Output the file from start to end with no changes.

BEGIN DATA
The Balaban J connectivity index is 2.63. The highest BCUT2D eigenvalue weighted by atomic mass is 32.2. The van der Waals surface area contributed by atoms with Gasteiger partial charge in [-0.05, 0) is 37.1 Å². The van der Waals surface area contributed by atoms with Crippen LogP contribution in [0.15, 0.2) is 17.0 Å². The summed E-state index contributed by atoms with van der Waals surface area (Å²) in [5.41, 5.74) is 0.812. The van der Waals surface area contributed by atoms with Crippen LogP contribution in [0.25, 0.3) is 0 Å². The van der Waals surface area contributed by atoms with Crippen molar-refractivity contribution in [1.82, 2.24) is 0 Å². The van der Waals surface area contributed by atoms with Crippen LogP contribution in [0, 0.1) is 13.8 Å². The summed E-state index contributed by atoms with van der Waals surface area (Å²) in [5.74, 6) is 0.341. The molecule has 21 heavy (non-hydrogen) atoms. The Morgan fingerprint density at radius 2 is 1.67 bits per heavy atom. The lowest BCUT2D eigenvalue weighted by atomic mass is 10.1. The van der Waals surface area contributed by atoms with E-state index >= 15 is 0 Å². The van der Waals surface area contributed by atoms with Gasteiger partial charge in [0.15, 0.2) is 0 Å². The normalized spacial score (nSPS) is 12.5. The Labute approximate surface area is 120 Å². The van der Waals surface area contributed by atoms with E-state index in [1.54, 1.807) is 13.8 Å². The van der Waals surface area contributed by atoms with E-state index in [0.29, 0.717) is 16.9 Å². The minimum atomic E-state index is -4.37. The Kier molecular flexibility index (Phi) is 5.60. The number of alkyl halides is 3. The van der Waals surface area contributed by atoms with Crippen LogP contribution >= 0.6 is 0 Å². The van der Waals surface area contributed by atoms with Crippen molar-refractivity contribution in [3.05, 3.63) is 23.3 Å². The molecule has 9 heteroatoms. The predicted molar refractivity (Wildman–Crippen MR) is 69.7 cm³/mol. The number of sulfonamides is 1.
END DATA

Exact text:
The Balaban J connectivity index is 2.63. The highest BCUT2D eigenvalue weighted by atomic mass is 32.2. The van der Waals surface area contributed by atoms with Gasteiger partial charge in [-0.05, 0) is 37.1 Å². The van der Waals surface area contributed by atoms with Crippen LogP contribution in [0.15, 0.2) is 17.0 Å². The summed E-state index contributed by atoms with van der Waals surface area (Å²) in [5.41, 5.74) is 0.812. The van der Waals surface area contributed by atoms with Crippen LogP contribution in [0.25, 0.3) is 0 Å². The van der Waals surface area contributed by atoms with Crippen molar-refractivity contribution in [1.82, 2.24) is 0 Å². The van der Waals surface area contributed by atoms with Crippen LogP contribution in [0, 0.1) is 13.8 Å². The summed E-state index contributed by atoms with van der Waals surface area (Å²) in [5.74, 6) is 0.341. The molecule has 21 heavy (non-hydrogen) atoms. The Morgan fingerprint density at radius 2 is 1.67 bits per heavy atom. The lowest BCUT2D eigenvalue weighted by atomic mass is 10.1. The van der Waals surface area contributed by atoms with E-state index >= 15 is 0 Å². The van der Waals surface area contributed by atoms with Gasteiger partial charge in [0.15, 0.2) is 0 Å². The normalized spacial score (nSPS) is 12.5. The Labute approximate surface area is 120 Å². The van der Waals surface area contributed by atoms with E-state index in [1.54, 1.807) is 13.8 Å². The van der Waals surface area contributed by atoms with E-state index in [0.29, 0.717) is 16.9 Å². The minimum atomic E-state index is -4.37. The Kier molecular flexibility index (Phi) is 5.60. The number of alkyl halides is 3. The van der Waals surface area contributed by atoms with Crippen LogP contribution >= 0.6 is 0 Å². The van der Waals surface area contributed by atoms with Crippen molar-refractivity contribution in [3.05, 3.63) is 23.3 Å². The molecule has 9 heteroatoms. The predicted molar refractivity (Wildman–Crippen MR) is 69.7 cm³/mol. The number of sulfonamides is 1.